A home can be a symbol for safety, family, wealth, stability and much more. As for some timeless home décor choices, they are often embedded with symbolism, whether the homeowner knows it or not.
For instance, stone lions often guard the front of buildings, large and small. These originated from Chinese guardian lions — often called foo dogs — which traditionally stood in front of Chinese imperial palaces, temples and the homes of government officials and the wealthy.
As far back as the Han Dynasty starting in 206 B.C., stone lions were thought to have protective powers. Over time, they became associated with grandeur, even to people unfamiliar with the history. So if stone lions turn up at a house that isn’t fairly impressive, a passer-by might think they strayed from their rightful owner.
“It’s intriguing that many of the items we use to decorate have symbolic meanings, and many have a very long history behind them. Foo dogs are a perfect example,” says interior designer Sharon McCormick of Durham, Conn. “The lions were carved from stone originally and due to the expense involved, they became status symbols when used for private residences.”
Modern iterations include foo dog lamps (lighting designer Barbara Cosgrove offers hers in pairs to keep with tradition) and smaller-scale versions like bookends or statuettes. This way, they can continue to flank important items with their protection.
Another symbolic element that persists in home design is the pineapple for hospitality. In colonial America, pineapples were pricey, so placing one in the presence of guests showed how much the host welcomed and respected them.
Because of their pleasing shape and artistic appeal in addition to their history, pineapples are a timeless decorative motif. In the past, pineapple carvings were found in corbels and balustrades. Now, they’re used for tableware, linens, lamps and other housewares.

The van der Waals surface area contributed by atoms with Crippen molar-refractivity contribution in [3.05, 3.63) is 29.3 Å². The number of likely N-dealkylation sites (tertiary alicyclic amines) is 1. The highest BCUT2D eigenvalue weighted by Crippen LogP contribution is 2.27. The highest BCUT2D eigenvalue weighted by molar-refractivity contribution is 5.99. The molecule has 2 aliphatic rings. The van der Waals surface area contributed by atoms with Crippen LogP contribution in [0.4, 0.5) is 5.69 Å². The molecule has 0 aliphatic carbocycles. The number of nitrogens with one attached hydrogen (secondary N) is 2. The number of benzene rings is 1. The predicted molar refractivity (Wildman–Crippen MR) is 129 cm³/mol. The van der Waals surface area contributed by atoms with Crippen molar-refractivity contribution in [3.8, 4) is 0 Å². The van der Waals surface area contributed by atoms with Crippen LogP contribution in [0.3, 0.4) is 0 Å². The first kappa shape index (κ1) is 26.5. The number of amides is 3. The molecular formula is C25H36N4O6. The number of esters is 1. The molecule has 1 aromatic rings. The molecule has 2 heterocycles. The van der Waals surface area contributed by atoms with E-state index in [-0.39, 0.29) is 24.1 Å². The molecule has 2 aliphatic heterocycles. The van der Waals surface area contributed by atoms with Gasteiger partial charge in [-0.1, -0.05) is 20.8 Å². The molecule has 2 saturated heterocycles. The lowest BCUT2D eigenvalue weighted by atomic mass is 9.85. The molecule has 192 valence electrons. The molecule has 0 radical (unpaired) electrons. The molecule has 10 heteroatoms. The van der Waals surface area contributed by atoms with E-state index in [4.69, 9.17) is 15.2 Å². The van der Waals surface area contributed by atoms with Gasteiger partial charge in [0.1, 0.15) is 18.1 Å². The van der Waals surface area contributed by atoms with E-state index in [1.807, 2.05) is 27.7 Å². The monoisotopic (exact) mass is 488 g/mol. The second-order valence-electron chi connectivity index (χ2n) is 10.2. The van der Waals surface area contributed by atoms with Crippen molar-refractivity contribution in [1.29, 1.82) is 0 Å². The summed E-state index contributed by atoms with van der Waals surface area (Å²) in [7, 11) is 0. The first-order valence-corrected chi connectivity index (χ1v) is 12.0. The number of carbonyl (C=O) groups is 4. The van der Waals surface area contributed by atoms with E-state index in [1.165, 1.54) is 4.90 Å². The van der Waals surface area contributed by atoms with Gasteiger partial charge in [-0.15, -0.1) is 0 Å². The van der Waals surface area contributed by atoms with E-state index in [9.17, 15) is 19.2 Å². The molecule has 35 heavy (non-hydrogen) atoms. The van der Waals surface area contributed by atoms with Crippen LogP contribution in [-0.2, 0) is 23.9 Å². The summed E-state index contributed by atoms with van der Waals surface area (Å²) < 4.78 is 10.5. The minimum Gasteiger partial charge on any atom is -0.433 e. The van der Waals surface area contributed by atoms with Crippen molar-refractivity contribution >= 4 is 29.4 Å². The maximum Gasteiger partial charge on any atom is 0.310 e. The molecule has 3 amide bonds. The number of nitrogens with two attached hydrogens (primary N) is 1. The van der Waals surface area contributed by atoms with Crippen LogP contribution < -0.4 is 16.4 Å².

Feng shui — the art of orienting buildings and belongings in an auspicious manner — also assigns meaning to certain natural elements, such as koi fish and three-legged frogs. The former symbolizes abundance, while the latter supposedly draws wealth to feng shui homes.
But designer McCormick uncovered a different meaning for frogs after decorating two baby boys’ rooms with a frog theme at the request of the parents. “I’ve since discovered that the frog is a symbol of fertility and abundance in Asia,” she says.
Another symbol that holds different meanings according to culture is a bright red front door. It’s been told that in horse-and-buggy days, a home with a red door welcomed weary travelers to stop and rest.
In certain religious traditions, a red door signifies protection against evil, while in Scotland, folks paint their door red once they pay off their mortgage.
Carrying on tradition can create a satisfying sense of history and stability, but the way to infuse a home with personality and meaning is to incorporate design elements that are significant to its occupants.
Symbolism can be idiosyncratic as well as cultural, designers say.
Hand-woven baskets from Bali mean something special to Austin, Texas, resident Amy Campbell, founder of the online marketplace Brilliant Imports. “It’s an important destination for me. They are sumptuous in detail and bring Bali home without needing to go anywhere,” she says.
Highly significant objects can be arranged together to form an altar of sorts. “It is fun to create a sacred space to meditate in front of or simply a special area for treasured and meaningful pieces as part of your décor,” Campbell says.